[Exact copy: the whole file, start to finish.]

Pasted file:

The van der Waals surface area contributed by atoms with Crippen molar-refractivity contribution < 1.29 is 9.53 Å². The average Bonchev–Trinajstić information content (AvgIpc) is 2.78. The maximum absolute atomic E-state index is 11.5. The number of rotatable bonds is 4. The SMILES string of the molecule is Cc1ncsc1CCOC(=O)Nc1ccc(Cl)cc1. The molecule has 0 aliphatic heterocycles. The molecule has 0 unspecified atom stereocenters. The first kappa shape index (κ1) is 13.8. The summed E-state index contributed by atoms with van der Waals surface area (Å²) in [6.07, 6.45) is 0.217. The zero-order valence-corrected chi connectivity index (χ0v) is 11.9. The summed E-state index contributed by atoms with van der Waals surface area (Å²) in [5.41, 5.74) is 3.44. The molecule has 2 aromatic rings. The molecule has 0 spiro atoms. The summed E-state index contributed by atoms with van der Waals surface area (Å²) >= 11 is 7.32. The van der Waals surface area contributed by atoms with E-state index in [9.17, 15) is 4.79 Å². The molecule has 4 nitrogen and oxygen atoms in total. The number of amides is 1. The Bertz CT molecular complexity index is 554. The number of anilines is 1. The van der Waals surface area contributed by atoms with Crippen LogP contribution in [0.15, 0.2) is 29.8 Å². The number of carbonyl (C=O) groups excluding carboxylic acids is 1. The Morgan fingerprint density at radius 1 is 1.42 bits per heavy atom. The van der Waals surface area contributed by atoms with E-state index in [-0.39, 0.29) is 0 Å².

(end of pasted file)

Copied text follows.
The van der Waals surface area contributed by atoms with Crippen molar-refractivity contribution < 1.29 is 9.53 Å². The average Bonchev–Trinajstić information content (AvgIpc) is 2.78. The maximum absolute atomic E-state index is 11.5. The number of rotatable bonds is 4. The SMILES string of the molecule is Cc1ncsc1CCOC(=O)Nc1ccc(Cl)cc1. The molecule has 0 aliphatic heterocycles. The molecule has 0 unspecified atom stereocenters. The first kappa shape index (κ1) is 13.8. The summed E-state index contributed by atoms with van der Waals surface area (Å²) in [6.07, 6.45) is 0.217. The zero-order valence-corrected chi connectivity index (χ0v) is 11.9. The summed E-state index contributed by atoms with van der Waals surface area (Å²) in [5.41, 5.74) is 3.44. The molecule has 2 aromatic rings. The molecule has 0 spiro atoms. The summed E-state index contributed by atoms with van der Waals surface area (Å²) >= 11 is 7.32. The van der Waals surface area contributed by atoms with E-state index in [9.17, 15) is 4.79 Å². The molecule has 4 nitrogen and oxygen atoms in total. The number of amides is 1. The Bertz CT molecular complexity index is 554. The number of anilines is 1. The van der Waals surface area contributed by atoms with Crippen LogP contribution in [0.15, 0.2) is 29.8 Å². The number of carbonyl (C=O) groups excluding carboxylic acids is 1. The Morgan fingerprint density at radius 1 is 1.42 bits per heavy atom. The van der Waals surface area contributed by atoms with E-state index in [-0.39, 0.29) is 0 Å².